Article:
As the industry ventures into deeper waters and horizons that require horizontal well configurations, it has learned that Mother Nature is not very helpful in reaching total depth using wireline and slick line, despite significant developments in tractor technologies. Concurrently, spread rates and the daily cost of offshore operations are significantly higher than they were 10 years ago.

Such challenges have made operators’ tolerance for failure extremely tight in offshore developments. In that regard, efficiency has emerged as an important factor in how companies choose their service providers for all well intervention services, including CT and slick line. In this high-cost, high-risk environment, service companies must take a “do it right the first time” approach to delivering well intervention solutions that ensure customers achieve their objectives efficiently, cost-effectively and safely.

A Technology Evolution

The push for efficiency as wells grow in complexity has sparked an evolution in well intervention technology, starting with the hardware itself. Carbon steel CT, designed with properties to push and pull tubing into horizontal displacements, has been embraced by the industry as a viable well intervention tool for horizontal wells. However, conventional tubing sizes (13⁄4 to 2 inches) are no longer sufficient because they don’t have the physical properties to reach total depth in these wells. Therefore, there has been a decided move to larger, heavier and more capable surface units, such as 23⁄8 to 27⁄8 inches.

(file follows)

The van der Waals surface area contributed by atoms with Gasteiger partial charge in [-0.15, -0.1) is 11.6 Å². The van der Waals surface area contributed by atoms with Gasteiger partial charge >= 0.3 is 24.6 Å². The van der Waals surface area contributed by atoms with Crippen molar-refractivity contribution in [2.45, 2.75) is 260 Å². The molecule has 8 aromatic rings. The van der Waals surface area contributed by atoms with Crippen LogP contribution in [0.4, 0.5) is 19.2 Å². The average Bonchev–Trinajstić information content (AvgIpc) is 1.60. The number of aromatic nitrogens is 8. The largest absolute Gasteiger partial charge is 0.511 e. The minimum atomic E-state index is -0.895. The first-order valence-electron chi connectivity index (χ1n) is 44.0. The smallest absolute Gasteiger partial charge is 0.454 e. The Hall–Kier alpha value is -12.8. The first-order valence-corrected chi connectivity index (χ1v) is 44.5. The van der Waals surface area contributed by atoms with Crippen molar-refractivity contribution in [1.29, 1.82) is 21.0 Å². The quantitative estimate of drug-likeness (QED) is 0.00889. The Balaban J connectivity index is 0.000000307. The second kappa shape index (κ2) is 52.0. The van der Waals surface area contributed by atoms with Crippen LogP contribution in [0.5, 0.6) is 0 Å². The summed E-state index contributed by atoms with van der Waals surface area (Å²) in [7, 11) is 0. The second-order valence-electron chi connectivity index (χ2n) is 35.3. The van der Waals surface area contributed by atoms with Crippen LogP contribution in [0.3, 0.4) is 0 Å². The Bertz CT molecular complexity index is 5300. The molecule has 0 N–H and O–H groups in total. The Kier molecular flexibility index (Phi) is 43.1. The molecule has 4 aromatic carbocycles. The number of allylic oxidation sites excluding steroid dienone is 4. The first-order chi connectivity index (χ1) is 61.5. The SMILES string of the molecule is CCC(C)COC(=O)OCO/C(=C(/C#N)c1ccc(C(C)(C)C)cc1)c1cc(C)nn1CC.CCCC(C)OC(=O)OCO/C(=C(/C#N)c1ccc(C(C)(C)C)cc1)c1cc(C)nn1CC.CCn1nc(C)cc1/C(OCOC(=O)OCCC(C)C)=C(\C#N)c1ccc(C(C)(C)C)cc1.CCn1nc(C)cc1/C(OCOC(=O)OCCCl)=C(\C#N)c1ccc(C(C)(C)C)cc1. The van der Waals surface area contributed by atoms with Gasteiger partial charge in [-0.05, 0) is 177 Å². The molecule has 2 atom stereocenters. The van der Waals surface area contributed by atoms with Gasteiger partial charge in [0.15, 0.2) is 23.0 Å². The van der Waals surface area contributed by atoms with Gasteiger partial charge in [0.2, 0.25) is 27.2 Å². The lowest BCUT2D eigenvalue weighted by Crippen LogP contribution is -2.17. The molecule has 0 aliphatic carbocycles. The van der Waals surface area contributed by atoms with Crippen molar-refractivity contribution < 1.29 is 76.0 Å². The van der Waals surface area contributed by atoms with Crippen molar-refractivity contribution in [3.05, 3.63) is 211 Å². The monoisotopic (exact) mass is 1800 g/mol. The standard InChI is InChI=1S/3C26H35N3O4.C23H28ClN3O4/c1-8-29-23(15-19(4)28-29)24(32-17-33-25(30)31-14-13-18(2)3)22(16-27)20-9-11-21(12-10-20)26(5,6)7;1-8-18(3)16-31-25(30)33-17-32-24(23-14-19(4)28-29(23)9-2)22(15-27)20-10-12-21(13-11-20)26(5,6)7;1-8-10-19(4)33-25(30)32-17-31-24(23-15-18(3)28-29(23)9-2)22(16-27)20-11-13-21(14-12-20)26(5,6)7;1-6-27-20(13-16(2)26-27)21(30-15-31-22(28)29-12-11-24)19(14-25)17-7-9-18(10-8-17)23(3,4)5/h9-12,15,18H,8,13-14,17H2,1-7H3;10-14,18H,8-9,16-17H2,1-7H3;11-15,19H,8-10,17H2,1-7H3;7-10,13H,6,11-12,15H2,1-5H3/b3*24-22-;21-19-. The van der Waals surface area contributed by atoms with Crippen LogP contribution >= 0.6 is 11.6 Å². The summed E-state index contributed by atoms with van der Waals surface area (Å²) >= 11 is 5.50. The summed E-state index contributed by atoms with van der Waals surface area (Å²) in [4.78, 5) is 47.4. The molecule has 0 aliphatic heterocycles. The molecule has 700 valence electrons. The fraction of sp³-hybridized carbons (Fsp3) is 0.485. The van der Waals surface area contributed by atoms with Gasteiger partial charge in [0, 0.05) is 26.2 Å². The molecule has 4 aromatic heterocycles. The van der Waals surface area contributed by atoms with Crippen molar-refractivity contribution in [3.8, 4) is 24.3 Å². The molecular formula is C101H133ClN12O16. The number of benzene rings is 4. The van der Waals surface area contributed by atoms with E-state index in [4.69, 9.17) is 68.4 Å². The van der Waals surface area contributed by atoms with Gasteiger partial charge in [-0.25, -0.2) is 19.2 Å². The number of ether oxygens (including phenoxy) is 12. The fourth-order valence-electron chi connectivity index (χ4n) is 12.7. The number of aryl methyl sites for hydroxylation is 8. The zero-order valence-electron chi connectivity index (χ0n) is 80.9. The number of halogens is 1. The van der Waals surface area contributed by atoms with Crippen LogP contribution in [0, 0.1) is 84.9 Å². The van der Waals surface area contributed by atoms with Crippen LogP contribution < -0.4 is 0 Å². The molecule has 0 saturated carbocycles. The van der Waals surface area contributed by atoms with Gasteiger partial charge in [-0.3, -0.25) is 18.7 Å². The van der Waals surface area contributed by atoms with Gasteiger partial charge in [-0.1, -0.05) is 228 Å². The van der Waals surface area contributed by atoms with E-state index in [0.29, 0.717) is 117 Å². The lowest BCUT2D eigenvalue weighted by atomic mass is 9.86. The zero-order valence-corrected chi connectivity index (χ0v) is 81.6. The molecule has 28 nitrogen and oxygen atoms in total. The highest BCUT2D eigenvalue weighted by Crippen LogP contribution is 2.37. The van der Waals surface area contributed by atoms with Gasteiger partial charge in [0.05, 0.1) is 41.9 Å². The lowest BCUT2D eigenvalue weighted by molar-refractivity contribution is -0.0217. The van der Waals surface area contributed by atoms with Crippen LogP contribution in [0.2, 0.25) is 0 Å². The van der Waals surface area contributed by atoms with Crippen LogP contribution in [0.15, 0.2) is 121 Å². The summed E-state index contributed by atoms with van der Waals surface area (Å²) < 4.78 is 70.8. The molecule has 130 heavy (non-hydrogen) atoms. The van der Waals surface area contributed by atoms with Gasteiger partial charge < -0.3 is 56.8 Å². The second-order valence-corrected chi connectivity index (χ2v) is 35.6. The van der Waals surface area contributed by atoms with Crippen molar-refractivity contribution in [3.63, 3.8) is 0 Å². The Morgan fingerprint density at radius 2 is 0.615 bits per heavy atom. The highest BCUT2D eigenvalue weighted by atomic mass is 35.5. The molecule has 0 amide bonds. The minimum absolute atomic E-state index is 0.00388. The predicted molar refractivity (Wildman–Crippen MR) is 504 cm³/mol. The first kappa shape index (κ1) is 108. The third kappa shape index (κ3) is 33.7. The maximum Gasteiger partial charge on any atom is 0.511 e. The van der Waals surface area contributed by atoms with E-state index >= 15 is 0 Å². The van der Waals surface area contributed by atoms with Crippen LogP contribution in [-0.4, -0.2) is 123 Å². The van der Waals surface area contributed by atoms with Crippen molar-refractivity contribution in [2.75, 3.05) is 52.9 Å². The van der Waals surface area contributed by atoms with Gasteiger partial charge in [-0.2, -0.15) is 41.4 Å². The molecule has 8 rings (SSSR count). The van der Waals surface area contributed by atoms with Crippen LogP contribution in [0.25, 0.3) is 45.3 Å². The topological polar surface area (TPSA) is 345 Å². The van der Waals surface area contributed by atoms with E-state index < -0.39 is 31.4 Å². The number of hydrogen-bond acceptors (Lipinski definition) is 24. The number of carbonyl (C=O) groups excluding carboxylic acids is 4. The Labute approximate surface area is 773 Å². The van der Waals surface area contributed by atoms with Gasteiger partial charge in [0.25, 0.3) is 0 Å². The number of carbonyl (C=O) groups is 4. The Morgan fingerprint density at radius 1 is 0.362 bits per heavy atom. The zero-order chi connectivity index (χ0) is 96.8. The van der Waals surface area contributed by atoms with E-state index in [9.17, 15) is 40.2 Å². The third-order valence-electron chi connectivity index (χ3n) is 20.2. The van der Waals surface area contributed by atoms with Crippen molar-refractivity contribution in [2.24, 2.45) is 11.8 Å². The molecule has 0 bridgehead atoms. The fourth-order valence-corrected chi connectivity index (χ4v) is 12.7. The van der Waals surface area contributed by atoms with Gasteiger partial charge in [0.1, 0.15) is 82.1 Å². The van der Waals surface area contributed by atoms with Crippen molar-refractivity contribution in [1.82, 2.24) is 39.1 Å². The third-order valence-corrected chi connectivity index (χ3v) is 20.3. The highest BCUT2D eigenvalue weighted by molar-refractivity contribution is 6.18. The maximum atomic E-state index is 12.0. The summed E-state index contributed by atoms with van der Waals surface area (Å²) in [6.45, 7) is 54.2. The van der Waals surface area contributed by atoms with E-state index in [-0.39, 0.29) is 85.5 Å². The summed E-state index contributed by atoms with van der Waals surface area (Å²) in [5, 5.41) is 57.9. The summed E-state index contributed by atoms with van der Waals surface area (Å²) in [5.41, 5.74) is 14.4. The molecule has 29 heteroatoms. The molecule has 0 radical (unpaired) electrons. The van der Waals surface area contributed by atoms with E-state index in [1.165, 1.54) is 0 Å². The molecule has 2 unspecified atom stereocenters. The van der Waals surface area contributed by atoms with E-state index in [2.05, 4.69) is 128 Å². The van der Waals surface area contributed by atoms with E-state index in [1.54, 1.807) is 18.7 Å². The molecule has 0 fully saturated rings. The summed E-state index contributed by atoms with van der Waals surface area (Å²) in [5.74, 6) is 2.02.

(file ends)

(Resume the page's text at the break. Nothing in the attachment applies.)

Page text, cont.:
In the offshore market, with the shift to more extended-reach wells, we see a clear growth in CT capabilities, including the Middle East, where 23⁄8-inch CT has been used for the past few years. In the North Sea, it is now almost standard practice to run 27⁄8-inch CT, which was unheard of only a few years ago. This trend has had implications for the entire supply chain, from the pipe manufacturers to the service providers. Today, companies that provide the larger, more capable units typically are getting the lion’s share of the work as well intervention jobs become more demanding.

Even more significant in driving innovation is the need for accurate, real-time data in CT operations. Well servicing companies are focused on developing high-tech sensors that provide real-time downhole measurements for greater accuracy. Tools that deliver the capability to digitally operate key well intervention services and equipment are helping rig crews carry out well intervention services efficiently and safely. This is especially significant in light of the ongoing industry challenge to recruit and train skilled workers at the pace of technology development.